the Week of Proper 21 / Ordinary 26
Hastings' Dictionary of the Bible
NICOLAS (lit. ‘conqueror of the people’). Among the Seven chosen in Acts 6:1-15 to minister to the Hellenists or Greek-speaking Jews, was Nicolas, a ‘proselyte of Antioch.’ The remaining six, we infer, were of Jewish birth, for ‘ proselyte ’ is the emphatic word ( Acts 6:5 ). At a later age the Jews divided converts to Judaism into two classes, ‘proselytes of righteousness,’ who were circumcised and who kept the whole Law, and ‘proselytes of the gate,’ who had only a somewhat undefined connexion with Israel. It is probable that this difference in its essence also holds in NT, where the latter class are called ‘ God-fearing ’ or ‘ devout ,’ a description which in Acts appears to be technical (so Lightfoot, Ramsay; this is disputed, however). If the view here stated be true, there were three stages in the advance towards the idea of a Catholic Church: (1) the admission of Nicolas, a full proselyte, to office in the Christian Church, followed by the baptism of the Ethiopian eunuch, also probably a full proselyte ( Acts 8:27 ); (2) the baptism of Cornelius, a ‘God-fearing’ proselyte, i.e . of the latter class; (3) the direct admission of heathen to the Church without their having had any connexion with Judaism.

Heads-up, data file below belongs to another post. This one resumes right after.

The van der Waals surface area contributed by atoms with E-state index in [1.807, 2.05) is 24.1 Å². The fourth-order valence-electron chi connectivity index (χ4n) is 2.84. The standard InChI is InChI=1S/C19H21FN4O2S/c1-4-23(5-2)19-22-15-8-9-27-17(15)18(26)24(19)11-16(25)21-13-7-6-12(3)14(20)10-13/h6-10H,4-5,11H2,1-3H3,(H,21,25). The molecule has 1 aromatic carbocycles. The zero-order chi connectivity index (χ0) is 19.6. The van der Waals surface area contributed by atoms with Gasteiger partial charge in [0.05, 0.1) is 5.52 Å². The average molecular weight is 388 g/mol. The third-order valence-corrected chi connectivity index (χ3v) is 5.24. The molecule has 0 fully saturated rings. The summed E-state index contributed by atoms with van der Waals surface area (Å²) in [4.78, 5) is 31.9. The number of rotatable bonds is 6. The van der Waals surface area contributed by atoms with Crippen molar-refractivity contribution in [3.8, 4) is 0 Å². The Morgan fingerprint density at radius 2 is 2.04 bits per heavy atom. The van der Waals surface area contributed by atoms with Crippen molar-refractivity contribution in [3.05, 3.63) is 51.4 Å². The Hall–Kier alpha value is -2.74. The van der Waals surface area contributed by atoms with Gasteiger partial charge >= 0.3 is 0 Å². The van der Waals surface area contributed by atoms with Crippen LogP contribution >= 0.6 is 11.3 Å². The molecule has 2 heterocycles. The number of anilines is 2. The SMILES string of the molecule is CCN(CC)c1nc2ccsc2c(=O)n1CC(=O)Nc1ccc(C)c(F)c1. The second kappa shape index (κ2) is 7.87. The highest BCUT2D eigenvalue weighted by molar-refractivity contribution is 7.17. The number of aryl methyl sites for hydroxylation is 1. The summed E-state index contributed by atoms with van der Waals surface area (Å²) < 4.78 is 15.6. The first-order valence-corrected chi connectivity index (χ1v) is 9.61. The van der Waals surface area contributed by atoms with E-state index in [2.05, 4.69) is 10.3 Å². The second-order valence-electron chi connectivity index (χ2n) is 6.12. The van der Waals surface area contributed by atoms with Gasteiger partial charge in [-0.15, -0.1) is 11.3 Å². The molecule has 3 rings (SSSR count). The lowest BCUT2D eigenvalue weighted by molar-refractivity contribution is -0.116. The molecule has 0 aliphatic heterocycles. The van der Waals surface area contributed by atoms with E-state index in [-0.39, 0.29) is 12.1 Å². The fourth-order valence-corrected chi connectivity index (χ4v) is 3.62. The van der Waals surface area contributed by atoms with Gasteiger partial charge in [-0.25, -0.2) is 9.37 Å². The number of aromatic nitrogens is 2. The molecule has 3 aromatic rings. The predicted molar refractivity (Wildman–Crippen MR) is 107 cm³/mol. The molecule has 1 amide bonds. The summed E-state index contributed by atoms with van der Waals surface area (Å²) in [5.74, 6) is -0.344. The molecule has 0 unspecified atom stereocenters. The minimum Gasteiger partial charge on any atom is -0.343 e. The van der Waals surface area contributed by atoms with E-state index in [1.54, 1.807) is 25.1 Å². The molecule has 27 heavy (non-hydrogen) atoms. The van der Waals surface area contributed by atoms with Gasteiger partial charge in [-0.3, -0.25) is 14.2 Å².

Nicolas is not further mentioned in NT, but IrenÃ¦us and Hippolytus assert that he was the founder of the Nicolaitans of Revelation 2:6; Revelation 2:15 (if indeed a real sect is there meant); and Lightfoot thinks that ‘there might well be a heresiarch among the Seven’ ( Galatians 6:1-18 , p. 297). It is, however, equally probable that this was only a vain claim of the late 2nd cent. sect of that name mentioned by Tertullian, for both heretics and orthodox of that and succeeding ages apocryphally claimed Apostolic authority for their opinions and writings; or it is not unlikely that the Nicolaitans of Revelation 2:1-29 were so called because they exaggerated and distorted in an antinomian sense the doctrine of Nicolas, who probably preached the liberty of the gospel. IrenÃ¦us and Hippolytus are not likely to have known more about the matter than we do.
A. J. Maclean.
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Hastings, James. Entry for 'Nicolas'. Hastings' Dictionary of the Bible. https://www.studylight.org/​dictionaries/​eng/​hdb/​n/nicolas.html. 1909.